3. responsibility (e.g., sustainability, being a good corporate citizen), and
4. attractiveness (e.g., offices, buildings, as an employer).
The above can be used to explain reputation as measured with performance and sympathy toward the company. Your reputation precedes you. It significantly influences your chances of doing business with somebody.
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Does company size matter?
Size definitely matters when it comes to brand. You might have a brand in your part of the woods, but Coca-Cola or Nespresso are still in a different league; they are global. What about your brand? If your company employs less than 250 tull-time employees (what the European Commission calls a small- and mid-size enterprise or SME), you are unlikely to have a global brand.
Your resources will surely not allow you to splash your logo all over the place, so spending money on brand is hard to justify. However, spending resources on keeping your clients happy, while maintaining a good reputation is a no-brainer (i.e. go for it). However, as Emil Heinrich points out, even a SME has a brand in the region where it does business. Hence, this might help recruitment up to about a 100 km radius.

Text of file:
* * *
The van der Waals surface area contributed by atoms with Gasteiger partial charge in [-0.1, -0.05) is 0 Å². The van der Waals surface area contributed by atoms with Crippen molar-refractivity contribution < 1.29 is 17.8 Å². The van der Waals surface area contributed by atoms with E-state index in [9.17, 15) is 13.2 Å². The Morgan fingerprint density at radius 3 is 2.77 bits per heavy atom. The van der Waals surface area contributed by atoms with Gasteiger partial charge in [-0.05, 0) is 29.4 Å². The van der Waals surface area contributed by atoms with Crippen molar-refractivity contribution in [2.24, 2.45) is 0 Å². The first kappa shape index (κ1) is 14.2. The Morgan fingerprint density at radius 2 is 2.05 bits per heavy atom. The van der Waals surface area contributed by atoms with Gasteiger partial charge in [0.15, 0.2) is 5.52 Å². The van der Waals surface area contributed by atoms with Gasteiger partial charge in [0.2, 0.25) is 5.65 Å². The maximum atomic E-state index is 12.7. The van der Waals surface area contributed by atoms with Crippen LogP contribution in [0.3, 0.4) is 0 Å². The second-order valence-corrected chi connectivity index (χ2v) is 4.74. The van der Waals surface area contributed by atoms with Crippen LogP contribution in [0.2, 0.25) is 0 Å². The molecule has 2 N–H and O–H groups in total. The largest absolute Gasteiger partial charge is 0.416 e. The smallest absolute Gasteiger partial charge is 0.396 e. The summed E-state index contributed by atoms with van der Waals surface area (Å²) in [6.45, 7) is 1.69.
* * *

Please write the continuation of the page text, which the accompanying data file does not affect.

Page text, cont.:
Are consumer brands becoming less important?
That remains to be seen. Nevertheless, here are two industries with interesting trends.
Food: Craft versus Kraft
In a recent Financial Times article (March 17, 2015 – Craft versus Kraft), Gary Silverman discusses food business trends, in particular how Kraft or Campbell’s Soup are losing market share to small food producers (retrieved March 18, 2015 from http://www.ft.com/intl/cms/s/2/2a238422-c7e0-11e4-8210-00144feab7de.html).
The millennial generation wants products that are low in salt, sugar or fat. As well, these must be free of artificial flavors and rich in protein or anti-oxidants. This is the result of older American consumers being more prone to obesity, heart disease and other maladies. In turn, the article insinuates that millennials do not want to follow the same path.
“…how important it has become for food companies to tell consumers an interesting story, replete with details about their products’ ingredients and health benefits. Such narratives give brands the coveted — and elusive — quality of ‘authenticity’.”
Clothing: #DolceGabbana or #BrandyMelville